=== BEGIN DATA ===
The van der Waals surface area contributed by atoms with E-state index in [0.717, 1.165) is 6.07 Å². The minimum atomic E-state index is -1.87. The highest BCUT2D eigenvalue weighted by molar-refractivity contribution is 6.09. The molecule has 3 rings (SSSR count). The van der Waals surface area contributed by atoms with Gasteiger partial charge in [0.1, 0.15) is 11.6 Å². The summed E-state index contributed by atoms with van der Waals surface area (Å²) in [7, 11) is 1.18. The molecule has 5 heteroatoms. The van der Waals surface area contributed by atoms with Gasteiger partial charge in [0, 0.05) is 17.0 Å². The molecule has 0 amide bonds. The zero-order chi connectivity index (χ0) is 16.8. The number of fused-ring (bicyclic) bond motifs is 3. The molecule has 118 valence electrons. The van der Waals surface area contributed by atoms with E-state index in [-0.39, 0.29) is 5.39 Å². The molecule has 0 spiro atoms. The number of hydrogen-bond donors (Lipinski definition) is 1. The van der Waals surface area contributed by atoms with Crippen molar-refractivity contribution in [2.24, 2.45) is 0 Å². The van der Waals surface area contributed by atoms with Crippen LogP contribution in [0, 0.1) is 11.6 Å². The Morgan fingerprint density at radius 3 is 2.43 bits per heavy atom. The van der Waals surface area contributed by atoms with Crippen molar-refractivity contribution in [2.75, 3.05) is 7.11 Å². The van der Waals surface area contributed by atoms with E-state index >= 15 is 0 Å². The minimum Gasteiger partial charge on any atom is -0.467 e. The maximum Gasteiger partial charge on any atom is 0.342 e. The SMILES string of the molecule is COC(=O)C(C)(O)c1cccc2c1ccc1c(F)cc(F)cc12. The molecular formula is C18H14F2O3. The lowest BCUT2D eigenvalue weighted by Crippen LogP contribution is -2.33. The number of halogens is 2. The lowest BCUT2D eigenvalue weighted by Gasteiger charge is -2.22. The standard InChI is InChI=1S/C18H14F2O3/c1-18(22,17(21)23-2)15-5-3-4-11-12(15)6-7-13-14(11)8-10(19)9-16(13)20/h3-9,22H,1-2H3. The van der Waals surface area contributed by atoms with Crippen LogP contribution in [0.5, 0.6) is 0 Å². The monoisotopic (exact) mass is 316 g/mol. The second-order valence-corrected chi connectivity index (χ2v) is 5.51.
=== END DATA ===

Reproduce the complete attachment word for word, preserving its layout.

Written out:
The van der Waals surface area contributed by atoms with E-state index in [0.717, 1.165) is 6.07 Å². The minimum atomic E-state index is -1.87. The highest BCUT2D eigenvalue weighted by molar-refractivity contribution is 6.09. The molecule has 3 rings (SSSR count). The van der Waals surface area contributed by atoms with Gasteiger partial charge in [0.1, 0.15) is 11.6 Å². The summed E-state index contributed by atoms with van der Waals surface area (Å²) in [7, 11) is 1.18. The molecule has 5 heteroatoms. The van der Waals surface area contributed by atoms with Gasteiger partial charge in [0, 0.05) is 17.0 Å². The molecule has 0 amide bonds. The zero-order chi connectivity index (χ0) is 16.8. The number of fused-ring (bicyclic) bond motifs is 3. The molecule has 118 valence electrons. The van der Waals surface area contributed by atoms with E-state index in [-0.39, 0.29) is 5.39 Å². The molecule has 0 spiro atoms. The number of hydrogen-bond donors (Lipinski definition) is 1. The van der Waals surface area contributed by atoms with Crippen molar-refractivity contribution in [2.24, 2.45) is 0 Å². The van der Waals surface area contributed by atoms with Crippen LogP contribution in [0, 0.1) is 11.6 Å². The Morgan fingerprint density at radius 3 is 2.43 bits per heavy atom. The van der Waals surface area contributed by atoms with Crippen molar-refractivity contribution in [2.75, 3.05) is 7.11 Å². The van der Waals surface area contributed by atoms with E-state index >= 15 is 0 Å². The minimum Gasteiger partial charge on any atom is -0.467 e. The maximum Gasteiger partial charge on any atom is 0.342 e. The SMILES string of the molecule is COC(=O)C(C)(O)c1cccc2c1ccc1c(F)cc(F)cc12. The molecular formula is C18H14F2O3. The lowest BCUT2D eigenvalue weighted by Crippen LogP contribution is -2.33. The number of halogens is 2. The lowest BCUT2D eigenvalue weighted by Gasteiger charge is -2.22. The standard InChI is InChI=1S/C18H14F2O3/c1-18(22,17(21)23-2)15-5-3-4-11-12(15)6-7-13-14(11)8-10(19)9-16(13)20/h3-9,22H,1-2H3. The van der Waals surface area contributed by atoms with Crippen LogP contribution in [0.5, 0.6) is 0 Å². The monoisotopic (exact) mass is 316 g/mol. The second-order valence-corrected chi connectivity index (χ2v) is 5.51.